How To Find The Right Psychologist Or Psychiatrist

Hi, I have mental health issues and I would like to know what makes a good or bad psychiatrist, psychologist or neuropsychologist.

Each type of mental health worker will have a different area of speciality, as well as different qualifications, training and experience.

In your question, you talked about psychologists and different areas of specialisation like clinical psychologists, neuropsychologists and psychiatrists, all of whom play a role in the assessment and treatment of mental health conditions.

Understanding the role of each and how it aligns with your needs may help you in your decision.

Psychologists in general

Psychologists provide assessment and therapy to clients, either through individual or group format and aim to enhance a person’s well-being.

A psychologist typically completes a minimum of six years of training, including university and practical experience, and is required to be registered with the Psychology Board of Australia.

Clinical psychologists

Clinical psychologists provide a range of psychological services to people across their life. Services typically focus on the assessment, diagnosis and treatment of mental illness.

Clinical psychologists complete additional supervision in the practice of clinical psychology beyond their six years of university.

Clinical neuropsychologists

Clinical neuropsychologists assess and treat people with brain disorders that affect memory, learning, attention, reading, problem-solving and decision-making.

Like clinical psychologists, neuropsychologists complete those six years and receive additional supervision in the practice of clinical neuropsychology.


Psychiatrists are doctors who are experts in mental health. They diagnose and treat people with mental illness and prescribe medications, if appropriate.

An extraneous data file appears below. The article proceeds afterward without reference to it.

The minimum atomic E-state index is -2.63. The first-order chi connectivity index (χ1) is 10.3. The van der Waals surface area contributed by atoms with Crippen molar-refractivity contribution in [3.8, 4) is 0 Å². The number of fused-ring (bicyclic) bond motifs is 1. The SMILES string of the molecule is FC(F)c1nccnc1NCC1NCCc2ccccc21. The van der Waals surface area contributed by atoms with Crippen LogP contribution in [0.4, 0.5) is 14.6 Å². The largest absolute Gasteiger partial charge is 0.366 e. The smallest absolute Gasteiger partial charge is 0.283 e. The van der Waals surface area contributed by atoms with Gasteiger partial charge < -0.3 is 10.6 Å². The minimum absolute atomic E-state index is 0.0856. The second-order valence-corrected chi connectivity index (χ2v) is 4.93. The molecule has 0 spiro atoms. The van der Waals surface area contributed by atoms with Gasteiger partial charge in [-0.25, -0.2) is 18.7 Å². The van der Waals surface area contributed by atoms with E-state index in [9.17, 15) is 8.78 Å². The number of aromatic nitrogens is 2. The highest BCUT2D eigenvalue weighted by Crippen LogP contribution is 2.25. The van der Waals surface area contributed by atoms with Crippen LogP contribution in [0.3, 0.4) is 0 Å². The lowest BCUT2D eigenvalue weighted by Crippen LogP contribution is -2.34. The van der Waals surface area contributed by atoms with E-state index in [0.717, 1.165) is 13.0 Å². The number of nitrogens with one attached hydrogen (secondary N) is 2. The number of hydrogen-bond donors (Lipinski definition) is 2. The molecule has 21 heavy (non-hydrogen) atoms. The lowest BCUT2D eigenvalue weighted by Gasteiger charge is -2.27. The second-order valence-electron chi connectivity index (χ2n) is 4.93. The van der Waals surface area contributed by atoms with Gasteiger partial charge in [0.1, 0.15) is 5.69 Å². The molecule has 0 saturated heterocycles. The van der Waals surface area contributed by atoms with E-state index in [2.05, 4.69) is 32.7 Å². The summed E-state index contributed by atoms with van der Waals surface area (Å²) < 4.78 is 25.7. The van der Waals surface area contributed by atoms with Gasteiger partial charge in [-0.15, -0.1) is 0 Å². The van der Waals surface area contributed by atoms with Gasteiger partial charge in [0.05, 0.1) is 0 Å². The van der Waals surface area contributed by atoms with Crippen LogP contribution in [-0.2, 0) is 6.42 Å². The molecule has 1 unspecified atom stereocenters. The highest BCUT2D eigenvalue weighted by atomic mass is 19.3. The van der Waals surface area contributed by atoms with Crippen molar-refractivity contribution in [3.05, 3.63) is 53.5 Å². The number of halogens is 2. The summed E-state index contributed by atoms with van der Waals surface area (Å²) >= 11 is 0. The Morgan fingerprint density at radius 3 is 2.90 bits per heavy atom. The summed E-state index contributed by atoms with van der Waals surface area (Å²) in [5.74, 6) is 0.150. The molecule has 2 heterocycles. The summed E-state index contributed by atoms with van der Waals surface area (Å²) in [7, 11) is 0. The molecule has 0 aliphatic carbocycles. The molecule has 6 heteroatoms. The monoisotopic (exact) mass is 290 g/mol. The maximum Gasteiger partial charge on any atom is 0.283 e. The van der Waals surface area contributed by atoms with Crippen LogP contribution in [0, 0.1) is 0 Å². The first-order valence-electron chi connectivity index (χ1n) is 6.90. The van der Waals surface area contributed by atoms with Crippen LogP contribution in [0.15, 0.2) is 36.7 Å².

Psychiatrists typically complete four to six years of an undergraduate medical degree before undergoing general medicine training within a hospital. Then they complete several years of specialist training in psychiatry and must be registered with the Australian Health Practitioner Regulation Agency.

You might need to try a few therapists to find the right one

Therapy requires a person to feel safe and secure and establish trust with another person. So the fit between the two of you matters.

In the same way you may try a few hairdressers or GPs before you feel in safe hands, you may need to try out a few therapists before you find the right one.

Try not to feel disheartened; your persistence in this area will pay off.

Ideally, you should select a therapist who is appropriately qualified but also, one you can connect and engage with. To test this, you should leave the first session with a sense of hope, even in the face of challenges.

This is not to say therapy will always be a comfortable process. It will be your therapist’s job to encourage and support you in making uncomfortable changes, so there may be times where you feel challenged or uncomfortable. It’s helpful to communicate this openly with your therapist and allow space to explore this with their support.